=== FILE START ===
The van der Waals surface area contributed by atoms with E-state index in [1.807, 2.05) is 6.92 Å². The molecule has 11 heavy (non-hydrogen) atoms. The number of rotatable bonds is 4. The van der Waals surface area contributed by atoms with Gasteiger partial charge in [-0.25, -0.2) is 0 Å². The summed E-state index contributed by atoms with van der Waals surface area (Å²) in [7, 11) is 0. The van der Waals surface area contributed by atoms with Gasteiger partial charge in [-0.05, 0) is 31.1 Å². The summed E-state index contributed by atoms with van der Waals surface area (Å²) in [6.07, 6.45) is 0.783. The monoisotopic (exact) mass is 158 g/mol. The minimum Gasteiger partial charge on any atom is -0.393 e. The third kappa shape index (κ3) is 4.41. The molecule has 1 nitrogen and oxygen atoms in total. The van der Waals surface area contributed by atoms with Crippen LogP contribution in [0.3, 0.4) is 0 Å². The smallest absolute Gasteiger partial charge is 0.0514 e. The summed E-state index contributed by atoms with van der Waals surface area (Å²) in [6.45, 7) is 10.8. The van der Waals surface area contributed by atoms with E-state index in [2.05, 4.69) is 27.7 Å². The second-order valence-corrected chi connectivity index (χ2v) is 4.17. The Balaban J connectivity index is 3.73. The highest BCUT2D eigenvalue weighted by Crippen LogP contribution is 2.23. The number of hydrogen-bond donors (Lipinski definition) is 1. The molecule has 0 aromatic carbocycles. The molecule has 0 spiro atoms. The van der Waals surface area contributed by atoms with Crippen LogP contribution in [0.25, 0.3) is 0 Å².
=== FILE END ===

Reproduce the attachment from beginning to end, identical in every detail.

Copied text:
The van der Waals surface area contributed by atoms with E-state index in [1.807, 2.05) is 6.92 Å². The molecule has 11 heavy (non-hydrogen) atoms. The number of rotatable bonds is 4. The van der Waals surface area contributed by atoms with Gasteiger partial charge in [-0.25, -0.2) is 0 Å². The summed E-state index contributed by atoms with van der Waals surface area (Å²) in [7, 11) is 0. The van der Waals surface area contributed by atoms with Gasteiger partial charge in [-0.05, 0) is 31.1 Å². The summed E-state index contributed by atoms with van der Waals surface area (Å²) in [6.07, 6.45) is 0.783. The monoisotopic (exact) mass is 158 g/mol. The minimum Gasteiger partial charge on any atom is -0.393 e. The third kappa shape index (κ3) is 4.41. The molecule has 1 nitrogen and oxygen atoms in total. The van der Waals surface area contributed by atoms with Crippen LogP contribution in [0.3, 0.4) is 0 Å². The smallest absolute Gasteiger partial charge is 0.0514 e. The summed E-state index contributed by atoms with van der Waals surface area (Å²) in [6.45, 7) is 10.8. The van der Waals surface area contributed by atoms with E-state index in [2.05, 4.69) is 27.7 Å². The second-order valence-corrected chi connectivity index (χ2v) is 4.17. The Balaban J connectivity index is 3.73. The highest BCUT2D eigenvalue weighted by Crippen LogP contribution is 2.23. The number of hydrogen-bond donors (Lipinski definition) is 1. The molecule has 0 aromatic carbocycles. The molecule has 0 spiro atoms. The van der Waals surface area contributed by atoms with Crippen LogP contribution in [0.25, 0.3) is 0 Å².